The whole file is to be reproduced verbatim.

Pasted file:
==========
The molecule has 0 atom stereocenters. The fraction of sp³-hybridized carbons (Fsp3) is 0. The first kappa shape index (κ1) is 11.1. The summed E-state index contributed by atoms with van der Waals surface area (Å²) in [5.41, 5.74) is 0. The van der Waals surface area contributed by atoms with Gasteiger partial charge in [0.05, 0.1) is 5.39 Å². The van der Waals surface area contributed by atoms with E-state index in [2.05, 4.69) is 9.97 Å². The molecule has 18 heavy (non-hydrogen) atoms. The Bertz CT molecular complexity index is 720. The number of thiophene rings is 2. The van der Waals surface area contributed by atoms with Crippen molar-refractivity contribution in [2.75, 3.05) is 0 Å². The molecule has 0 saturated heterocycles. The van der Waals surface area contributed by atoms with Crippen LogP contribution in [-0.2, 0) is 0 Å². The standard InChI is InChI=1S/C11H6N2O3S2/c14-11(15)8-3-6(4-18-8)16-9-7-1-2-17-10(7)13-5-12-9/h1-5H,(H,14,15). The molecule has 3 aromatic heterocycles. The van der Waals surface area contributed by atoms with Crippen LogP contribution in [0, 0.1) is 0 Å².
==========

The molecule has 0 atom stereocenters. The fraction of sp³-hybridized carbons (Fsp3) is 0. The first kappa shape index (κ1) is 11.1. The summed E-state index contributed by atoms with van der Waals surface area (Å²) in [5.41, 5.74) is 0. The van der Waals surface area contributed by atoms with Gasteiger partial charge in [0.05, 0.1) is 5.39 Å². The van der Waals surface area contributed by atoms with E-state index in [2.05, 4.69) is 9.97 Å². The molecule has 18 heavy (non-hydrogen) atoms. The Bertz CT molecular complexity index is 720. The number of thiophene rings is 2. The van der Waals surface area contributed by atoms with Crippen molar-refractivity contribution in [2.75, 3.05) is 0 Å². The molecule has 0 saturated heterocycles. The van der Waals surface area contributed by atoms with Crippen LogP contribution in [-0.2, 0) is 0 Å². The standard InChI is InChI=1S/C11H6N2O3S2/c14-11(15)8-3-6(4-18-8)16-9-7-1-2-17-10(7)13-5-12-9/h1-5H,(H,14,15). The molecule has 3 aromatic heterocycles. The van der Waals surface area contributed by atoms with Crippen LogP contribution in [0, 0.1) is 0 Å².